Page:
attrs.RemoveNamedItem("showMessageInBold");
        }

        // If there are any further attributes, there's an error!
        if (attrs.Count > 0)
            throw new ConfigurationException("There are illegal attributes provided in the section");
    }
}

The LoadValuesFromXml method inspects the Attributes collection of the passed-in XmlNode instance. If it exists, it reads in the value into the corresponding member variable and removes the attribute from the XmlNode. If, after the three properties have been deserialized, there are any additional attributes in the XmlNode, a ConfigurationException is raised since an invalid attribute is included in the custom configuration section.

Creating the Handler Class


The handler class is reponsible for taking the XML from the configuration file and passing it to the configuration class for deserialization. The handler class must implement IConfigurationSectionHandler, which defines a single method, Create. Create accepts as one of its input parameters the XmlNode from the configuration section and is tasked with returning an instance of the configuration data. This can all be accomplished with just a few lines of code, as shown below:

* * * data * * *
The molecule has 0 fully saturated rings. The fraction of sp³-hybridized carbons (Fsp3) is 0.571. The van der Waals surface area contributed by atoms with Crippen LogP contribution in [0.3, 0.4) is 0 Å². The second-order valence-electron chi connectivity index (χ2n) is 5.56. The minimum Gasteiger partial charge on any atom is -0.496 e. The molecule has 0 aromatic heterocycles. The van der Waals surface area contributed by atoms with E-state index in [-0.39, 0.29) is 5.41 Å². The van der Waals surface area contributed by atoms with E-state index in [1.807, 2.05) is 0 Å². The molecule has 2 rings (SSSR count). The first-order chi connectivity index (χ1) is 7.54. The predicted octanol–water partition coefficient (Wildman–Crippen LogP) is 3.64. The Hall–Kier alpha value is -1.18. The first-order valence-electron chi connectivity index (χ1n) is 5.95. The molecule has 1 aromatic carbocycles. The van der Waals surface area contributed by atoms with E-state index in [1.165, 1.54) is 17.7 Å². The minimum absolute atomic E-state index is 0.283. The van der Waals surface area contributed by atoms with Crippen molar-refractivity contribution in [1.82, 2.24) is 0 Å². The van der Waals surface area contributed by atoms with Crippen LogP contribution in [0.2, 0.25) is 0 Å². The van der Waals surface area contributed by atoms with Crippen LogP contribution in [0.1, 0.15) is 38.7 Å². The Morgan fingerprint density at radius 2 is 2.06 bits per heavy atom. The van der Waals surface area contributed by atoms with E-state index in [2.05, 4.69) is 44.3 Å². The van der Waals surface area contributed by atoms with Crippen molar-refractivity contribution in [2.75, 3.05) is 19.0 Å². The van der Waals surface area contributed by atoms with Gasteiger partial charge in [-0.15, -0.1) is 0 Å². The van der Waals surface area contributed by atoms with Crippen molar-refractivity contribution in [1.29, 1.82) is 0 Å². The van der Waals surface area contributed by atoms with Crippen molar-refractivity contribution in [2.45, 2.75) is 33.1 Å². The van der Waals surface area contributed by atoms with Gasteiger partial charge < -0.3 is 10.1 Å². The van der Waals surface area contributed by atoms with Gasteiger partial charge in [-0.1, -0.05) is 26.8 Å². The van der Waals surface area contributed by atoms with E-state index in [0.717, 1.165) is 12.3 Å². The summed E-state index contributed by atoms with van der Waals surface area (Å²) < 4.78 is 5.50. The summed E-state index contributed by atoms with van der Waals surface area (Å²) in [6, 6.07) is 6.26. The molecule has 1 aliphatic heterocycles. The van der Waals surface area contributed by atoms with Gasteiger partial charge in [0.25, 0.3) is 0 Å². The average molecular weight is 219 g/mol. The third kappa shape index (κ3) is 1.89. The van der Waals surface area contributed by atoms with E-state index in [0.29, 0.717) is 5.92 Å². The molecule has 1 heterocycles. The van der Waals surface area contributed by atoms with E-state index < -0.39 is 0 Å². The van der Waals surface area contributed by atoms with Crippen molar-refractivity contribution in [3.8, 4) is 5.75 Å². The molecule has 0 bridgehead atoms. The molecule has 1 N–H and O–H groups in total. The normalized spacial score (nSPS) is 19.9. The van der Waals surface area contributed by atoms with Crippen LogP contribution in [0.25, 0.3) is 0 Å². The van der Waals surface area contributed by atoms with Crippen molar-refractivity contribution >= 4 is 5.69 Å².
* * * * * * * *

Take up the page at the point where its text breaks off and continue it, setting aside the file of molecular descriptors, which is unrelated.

public class ASPNET1ConfigurationHandler : IConfigurationSectionHandler
{
    public object Create(object parent, object configContext, XmlNode section)
    {
        ASPNET1Configuration config = new ASPNET1Configuration();
        config.LoadValuesFromXml(section);

        return config;
    }
}

An instance of the ASPNET1Configuration class is created and its LoadValuesFromXml method is passed the XmlNode instance received by the Create method. The Create method completes by returning the deserialized ASPNET1Configuration instance.

Defining the Custom Configuration Section in Web.config


To use the custom configuration section in Web.config, we need to first define it in the <configSections> element like so:

<configuration>
  
  <!-- Define the custom configuration sections... -->
  <configSections>
    <section name="aspnet1Configuration" type="ASPNET1ConfigurationHandler"/>
  </configSections>
  
  <system.web>
     ...
  </system.web>
</configuration>

Note that the type value is the fully-typed name of the handler class. Since the handler class appears in my App_Code folder, the value for the type attribute is simply the class's name. If this class resided in a separate assembly, the type value would be: "Namespace.ClassName, AssemblyName".

With the custom configuration section specified in <configSections>, we can add the custom section to Web.config. Note that the custom section, like <configSections>, appears outside of the <system.web> section:

<configuration>
  
  <!-- Define the custom configuration sections... -->
  <configSections>
    <section name="aspnet1Configuration" type="ASPNET1ConfigurationHandler"/>
  </configSections>
  
  <aspnet1Configuration 
        message="This is a test!" 
        showMessageInBold="true" />
  
  <system.web>
     ...
  </system.web>
</configuration>

Programmatically Accessing the Configuration Information from the ASP.NET Application